Caffeine buzz is possible without drinking coffee
Smelling coffee could trigger similar reactions in the brain to physically drinking a cup, according to new research.
Researchers from Monash University and the University of Toronto explored the link between coffee and arousal to see if the brain’s exposure to stimuli could deliver the same cognitive benefits as a caffeine buzz. They found the coffee placebo effect can heighten arousal, ambition and focus in regular drinkers without them actually consuming the beverage.
“As long as individuals see a connection between coffee and arousal, whatever its origin may be, mere exposure to coffee-related cues might trigger arousal in and of themselves without ingesting any form of caffeine,” explained Dr Eugene Chan, Senior Lecturer in Marketing at Monash Business School.
“Smelling coffee gives rise to the beverage’s psychoactive, arousing effects. This is because the brains of habitual coffee consumers are conditioned to respond to coffee in certain ways, as per the prominent Pavlov’s dog theory.
“So walking past your favourite cafe, smelling the odours of coffee grounds or even witnessing coffee-related cues in the form of advertising can trigger the chemical receptors in our body enough for us to obtain the same arousal sensations without consumption.”
Instead of looking at the physiological effects of consuming coffee, the study focused on a psychological effect called ‘mental construal’ which determines how individuals think and process information, whether they focus on narrow details or the bigger picture.
In four experiments, 871 participants from Western and Eastern cultures were exposed to coffee- and tea-related cues that would make them think of coffee without ingesting it. For example, one study asked participants to come up with advertising slogans for coffee or tea, while another required them to mock-up news stories about the health benefits of drinking coffee or tea. Their arousal levels and heart rates were monitored throughout the studies.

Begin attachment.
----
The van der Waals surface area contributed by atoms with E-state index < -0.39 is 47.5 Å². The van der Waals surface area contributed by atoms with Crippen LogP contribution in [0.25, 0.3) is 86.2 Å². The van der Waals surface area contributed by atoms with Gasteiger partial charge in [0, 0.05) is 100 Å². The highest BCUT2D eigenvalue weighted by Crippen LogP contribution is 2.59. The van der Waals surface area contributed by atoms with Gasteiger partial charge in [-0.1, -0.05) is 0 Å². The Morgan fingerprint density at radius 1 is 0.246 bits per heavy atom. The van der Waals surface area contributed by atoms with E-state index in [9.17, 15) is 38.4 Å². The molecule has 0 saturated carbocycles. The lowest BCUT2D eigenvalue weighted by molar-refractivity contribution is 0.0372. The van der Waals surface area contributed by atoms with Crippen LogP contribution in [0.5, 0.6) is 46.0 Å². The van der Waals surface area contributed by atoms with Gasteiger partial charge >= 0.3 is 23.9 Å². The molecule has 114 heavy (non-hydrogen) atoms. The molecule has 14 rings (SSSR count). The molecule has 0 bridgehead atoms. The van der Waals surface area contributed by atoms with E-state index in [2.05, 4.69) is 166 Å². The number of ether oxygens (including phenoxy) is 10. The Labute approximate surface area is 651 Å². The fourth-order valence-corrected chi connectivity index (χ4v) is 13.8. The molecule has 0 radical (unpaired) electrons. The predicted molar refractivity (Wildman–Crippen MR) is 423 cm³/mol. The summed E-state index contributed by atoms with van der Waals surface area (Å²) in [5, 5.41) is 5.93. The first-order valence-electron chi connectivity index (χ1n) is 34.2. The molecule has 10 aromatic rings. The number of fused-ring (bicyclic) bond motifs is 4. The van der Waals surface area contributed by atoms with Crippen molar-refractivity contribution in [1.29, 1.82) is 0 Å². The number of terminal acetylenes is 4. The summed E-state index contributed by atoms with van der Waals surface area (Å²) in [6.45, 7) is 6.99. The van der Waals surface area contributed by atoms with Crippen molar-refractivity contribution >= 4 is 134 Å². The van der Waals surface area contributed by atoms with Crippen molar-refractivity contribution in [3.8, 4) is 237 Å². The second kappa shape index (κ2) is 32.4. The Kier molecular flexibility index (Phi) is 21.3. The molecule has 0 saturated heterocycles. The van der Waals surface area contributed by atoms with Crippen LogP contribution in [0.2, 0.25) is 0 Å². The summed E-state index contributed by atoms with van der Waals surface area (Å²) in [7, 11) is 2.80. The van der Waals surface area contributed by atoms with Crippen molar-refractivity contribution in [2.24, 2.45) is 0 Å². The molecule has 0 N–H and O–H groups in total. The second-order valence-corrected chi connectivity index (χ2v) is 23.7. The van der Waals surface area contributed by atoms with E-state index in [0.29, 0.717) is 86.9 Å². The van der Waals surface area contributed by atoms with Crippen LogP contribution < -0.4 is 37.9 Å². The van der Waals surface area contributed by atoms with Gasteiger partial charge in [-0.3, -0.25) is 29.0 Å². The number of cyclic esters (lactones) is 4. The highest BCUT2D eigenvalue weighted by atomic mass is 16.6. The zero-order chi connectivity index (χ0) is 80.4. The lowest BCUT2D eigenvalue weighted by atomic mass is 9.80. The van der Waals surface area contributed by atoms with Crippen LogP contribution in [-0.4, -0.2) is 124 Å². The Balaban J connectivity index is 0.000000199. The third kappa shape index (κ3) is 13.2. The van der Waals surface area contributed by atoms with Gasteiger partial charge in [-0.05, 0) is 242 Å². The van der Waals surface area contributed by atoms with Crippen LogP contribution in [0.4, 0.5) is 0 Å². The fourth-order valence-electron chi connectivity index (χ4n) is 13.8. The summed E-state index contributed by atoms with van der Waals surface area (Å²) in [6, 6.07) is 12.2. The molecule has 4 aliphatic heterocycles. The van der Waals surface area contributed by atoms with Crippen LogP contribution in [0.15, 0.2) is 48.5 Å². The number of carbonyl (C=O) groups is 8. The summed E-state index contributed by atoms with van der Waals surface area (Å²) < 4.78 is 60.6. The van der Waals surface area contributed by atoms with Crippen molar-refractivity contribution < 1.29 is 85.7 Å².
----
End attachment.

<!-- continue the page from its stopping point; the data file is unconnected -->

Coffee cues increased their alertness, energy levels and heart rate, and made them think narrowly.
In Western countries, coffee was associated with greater arousal than tea, and the cognitive-altering effects of coffee were more prevalent compared to Eastern countries.
“This study could even help to explain how drinking decaffeinated coffee can produce faster reaction times on tasks. Perhaps the mental association between coffee and arousal is so strong that it can produce cognitive changes even where there’s no caffeine ingestion physiologically,” said Dr Chan.
“This adds to the growing amount of literature documenting that the foods we eat and the beverages we drink do more than simply provide nutrition or pleasure — mere exposure to, or reminders of them, affect how we think.”
The study was published in the journal Consciousness and Cognition.
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